At the tail end of one week, Ehrman was meeting with his school board and discussing the still foreign concept of social distancing, and by the following Tuesday, schools were ordered to begin remote learning.
“It went from an impossible reality to the new norm in a matter of 48 hours, all the while we are trying to feed students and educate students,” he said.
Being a partially rural school district, New Berlin had issues ensuring all students had internet access. Though students were given devices, cell service in some areas was insufficient to run hot spots. The district ended up having 95 percent of students on e-learning and 5 percent doing hard-copy assignments.
In October, My Journal Courier reported that the teachers union in New Berlin presented its school board with a vote of no confidence in Ehrman. The union asked for Ehrman’s resignation due to claims that he lacked respect for the collective bargaining process, among other complaints. However, the school board maintained its confidence in Ehrman’s leadership.
Ehrman recalled tough negotiations and tense dynamics between the union and district leadership but said he is hopeful that resolutions will take place in the future.
Moving forward, Ehrman said he is entering his new position with emphasis on listening and building bridges.
“Some of the things that need to be in place to have a successful relationship with all parties is being able to come together in groups and have conversations,” he said. “We want to make sure the variables for a rocky relationship are alleviated. We want to have people come to the table and talk about issues.”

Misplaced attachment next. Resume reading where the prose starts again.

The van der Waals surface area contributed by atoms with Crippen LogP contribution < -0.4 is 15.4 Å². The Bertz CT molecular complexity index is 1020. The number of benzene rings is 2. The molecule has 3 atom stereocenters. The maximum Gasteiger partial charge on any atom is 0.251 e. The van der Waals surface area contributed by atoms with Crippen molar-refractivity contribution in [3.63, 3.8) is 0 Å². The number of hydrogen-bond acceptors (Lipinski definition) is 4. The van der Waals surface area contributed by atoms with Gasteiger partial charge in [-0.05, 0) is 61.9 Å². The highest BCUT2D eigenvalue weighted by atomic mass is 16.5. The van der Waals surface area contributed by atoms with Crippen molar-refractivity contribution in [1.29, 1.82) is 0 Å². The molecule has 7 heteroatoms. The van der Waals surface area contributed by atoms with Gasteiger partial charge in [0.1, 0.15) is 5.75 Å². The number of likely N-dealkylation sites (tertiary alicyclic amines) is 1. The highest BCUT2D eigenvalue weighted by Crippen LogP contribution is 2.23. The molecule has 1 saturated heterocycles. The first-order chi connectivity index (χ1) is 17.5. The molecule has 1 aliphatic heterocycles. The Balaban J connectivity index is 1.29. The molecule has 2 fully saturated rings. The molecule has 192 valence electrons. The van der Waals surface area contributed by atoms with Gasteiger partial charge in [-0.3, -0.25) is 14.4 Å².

Starting in Bourbonnais
Rodewald said that Longo and board members have been in contact with Ehrman leading up to his transition to get him up to speed on the district’s projects and budgeting process so he can hit the ground running July 1.
Rodewald said one of the biggest challenges he foresees Ehrman will face as superintendent will be navigating how the pandemic will affect the district’s funding.
“Not only is the state taking a huge hit [because of the pandemic], then it’s going to transfer to less money going to schools, so we don’t know what our budget is going to look like,” Rodewald said. “It’s going to be a difficult start; it’s a strange time for him to be starting a new job.”
Ehrman attended the recent Bourbonnais Elementary school board meeting where administrators reviewed tentative plans for next school year, including plans to socially distance students in classrooms, modify drop-off and pick-up procedures and screen students and staff who feel sick.
Other ideas include delaying the start of the school year until after Labor Day and implementing staggered start times in order to space students out on buses.
Erhman said that while plans are fluid, he is optimistic that Illinois will enter Phase 4 soon and in-person instruction will be feasible.
“I’m hopeful we will be able to do school in a manner that looks and resembles and feels like school, not just for our students, but for our parents,” he said.
He emphasized the importance of building teacher-student relationships at the start of a school year in order to keep students engaged in the long run.
“Hopefully, we are back at school and those relationships can be built,” he said. “We also have to be positioned where if something happens and we have to go into remote learning again, we are ready to go.”
The district is looking into using face shields for when teachers have to work in close proximity with students and a technology called Swivl that tracks and records a teacher’s movement in the classroom for students to view lessons from home.
“I do believe that we go into this with an understanding that this is probably an impossible task, but let’s see how much we can make possible in the process,” Ehrman said.